I went to see “I’m Not There”, a movie about Bob Dylan’s double. It’s a bit long, but what’s impressive in the movie, besides his music and the covers of it (and perhaps in real life according to “Don’t Look Back” as well as various biographies) is his refusal to be typecast, to be or do what his fans expect him to be. He accentuates that in his Chronicles – Volume One, which has an interesting first part but then gets too much (for me) into describing all his recording sessions.
There’s a review of the movie in The New Republic which I skimmed though and it makes the point that the movie doesn’t show the consequent sacrifices of this kind of position. It’s a risky sacrificial position to take in real life, talented or not. I know few people capable of it. He’s not a fat tail or an outlier; he’s simply not part of the distribution, and hence his present is not the expected value of his future. He’s not a martingale.
I suppose there are people like that in all fields, but I’m trying to think who. In finance Fischer Black was a little that way. In the fiction world the review mentions Pynchon, who refuses to enter the fan game at all, and wants no persona, just his books, to exist. In theater or movies, I don’t know — maybe Greta Garbo. There must be other and better examples.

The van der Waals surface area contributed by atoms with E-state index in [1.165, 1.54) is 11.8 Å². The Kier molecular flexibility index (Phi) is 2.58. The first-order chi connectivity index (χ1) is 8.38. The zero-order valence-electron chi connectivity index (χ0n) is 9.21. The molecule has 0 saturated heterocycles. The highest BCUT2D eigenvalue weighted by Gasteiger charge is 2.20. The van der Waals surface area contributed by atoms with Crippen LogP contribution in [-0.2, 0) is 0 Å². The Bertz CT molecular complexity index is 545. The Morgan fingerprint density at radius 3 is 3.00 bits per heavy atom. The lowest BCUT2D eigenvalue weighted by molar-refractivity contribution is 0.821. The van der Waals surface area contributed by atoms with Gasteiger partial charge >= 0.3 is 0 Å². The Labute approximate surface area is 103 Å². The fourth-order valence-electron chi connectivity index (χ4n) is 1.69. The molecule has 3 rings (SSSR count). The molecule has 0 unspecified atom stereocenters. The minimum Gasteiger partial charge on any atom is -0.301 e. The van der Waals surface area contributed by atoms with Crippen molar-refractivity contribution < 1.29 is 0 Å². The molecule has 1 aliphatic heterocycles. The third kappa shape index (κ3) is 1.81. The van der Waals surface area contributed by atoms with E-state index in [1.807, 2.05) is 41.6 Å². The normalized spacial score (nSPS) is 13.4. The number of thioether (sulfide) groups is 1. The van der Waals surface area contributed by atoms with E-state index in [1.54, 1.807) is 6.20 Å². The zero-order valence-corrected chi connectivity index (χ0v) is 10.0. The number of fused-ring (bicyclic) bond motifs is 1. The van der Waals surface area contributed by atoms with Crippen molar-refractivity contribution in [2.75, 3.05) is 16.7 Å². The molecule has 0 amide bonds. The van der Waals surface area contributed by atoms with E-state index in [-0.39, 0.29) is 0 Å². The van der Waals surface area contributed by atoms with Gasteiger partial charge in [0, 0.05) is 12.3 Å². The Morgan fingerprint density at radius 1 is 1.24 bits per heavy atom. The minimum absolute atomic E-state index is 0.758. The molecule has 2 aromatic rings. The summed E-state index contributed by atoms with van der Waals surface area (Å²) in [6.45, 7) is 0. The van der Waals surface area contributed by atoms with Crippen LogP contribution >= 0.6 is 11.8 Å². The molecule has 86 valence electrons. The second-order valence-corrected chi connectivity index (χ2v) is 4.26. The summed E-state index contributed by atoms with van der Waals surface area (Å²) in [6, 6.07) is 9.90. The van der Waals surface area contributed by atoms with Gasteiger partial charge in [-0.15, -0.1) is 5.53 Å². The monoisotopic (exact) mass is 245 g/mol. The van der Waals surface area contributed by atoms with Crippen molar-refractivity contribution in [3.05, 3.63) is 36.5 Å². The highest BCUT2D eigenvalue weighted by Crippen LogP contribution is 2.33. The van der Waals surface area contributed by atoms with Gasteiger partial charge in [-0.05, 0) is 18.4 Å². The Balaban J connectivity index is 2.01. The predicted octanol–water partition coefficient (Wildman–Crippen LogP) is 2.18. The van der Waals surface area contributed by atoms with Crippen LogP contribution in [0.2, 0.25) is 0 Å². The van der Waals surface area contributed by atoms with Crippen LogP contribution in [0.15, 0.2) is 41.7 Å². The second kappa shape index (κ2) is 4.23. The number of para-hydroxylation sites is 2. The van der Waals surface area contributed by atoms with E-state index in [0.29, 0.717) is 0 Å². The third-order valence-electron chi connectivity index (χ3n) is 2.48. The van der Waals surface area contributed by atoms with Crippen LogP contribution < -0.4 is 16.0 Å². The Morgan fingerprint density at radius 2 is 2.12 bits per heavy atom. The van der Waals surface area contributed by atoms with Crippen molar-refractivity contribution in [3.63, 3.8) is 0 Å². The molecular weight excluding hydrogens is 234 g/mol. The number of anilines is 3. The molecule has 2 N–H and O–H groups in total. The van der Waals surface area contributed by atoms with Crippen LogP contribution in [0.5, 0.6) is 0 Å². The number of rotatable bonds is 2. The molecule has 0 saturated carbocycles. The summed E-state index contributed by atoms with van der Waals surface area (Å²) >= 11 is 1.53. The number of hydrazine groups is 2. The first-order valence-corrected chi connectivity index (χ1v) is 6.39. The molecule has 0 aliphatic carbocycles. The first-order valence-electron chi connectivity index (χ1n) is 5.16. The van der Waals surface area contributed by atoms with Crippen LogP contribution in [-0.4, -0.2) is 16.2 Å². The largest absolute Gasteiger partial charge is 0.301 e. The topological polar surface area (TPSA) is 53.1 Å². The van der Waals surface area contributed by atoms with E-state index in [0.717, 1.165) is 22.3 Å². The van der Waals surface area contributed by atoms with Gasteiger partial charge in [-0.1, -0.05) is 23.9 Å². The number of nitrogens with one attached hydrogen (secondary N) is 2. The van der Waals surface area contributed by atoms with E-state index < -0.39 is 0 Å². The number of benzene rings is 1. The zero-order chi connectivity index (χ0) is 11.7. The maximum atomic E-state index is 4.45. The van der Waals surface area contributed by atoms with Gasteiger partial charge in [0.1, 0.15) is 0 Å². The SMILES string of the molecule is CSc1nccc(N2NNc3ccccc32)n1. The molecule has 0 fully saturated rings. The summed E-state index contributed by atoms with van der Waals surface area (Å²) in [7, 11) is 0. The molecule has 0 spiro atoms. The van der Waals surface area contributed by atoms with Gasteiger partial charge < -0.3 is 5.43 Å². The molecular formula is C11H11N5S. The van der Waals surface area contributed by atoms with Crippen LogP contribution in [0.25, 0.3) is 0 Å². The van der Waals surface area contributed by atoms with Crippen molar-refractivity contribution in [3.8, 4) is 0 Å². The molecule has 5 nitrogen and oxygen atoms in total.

On the martingale/numeraire front, I’ve been reading bits and pieces and I still feel uncomfortable with any of the expositions I’ve seen. The binomially based ones are like scratching your left ear with your right hand by by putting your arm behind your neck. The binomial proof of option valuation is economically based, with clear intuition and a straightforward proof of risk neutrality. The binomially based proofs of the martingale theorems are irritating; they try to rephrase the simple results of the binomial risk-neutral model in terms of the theorems of martingale theory, and they’re awkward and provide a very unnatural extension. But the continuous time proofs get buried in technicalities and intuition is very hard to extract.
I notice that Wilmott’s book, or at least the previous one that I have with me right now, doesn’t even attempt to cover this approach. That says something.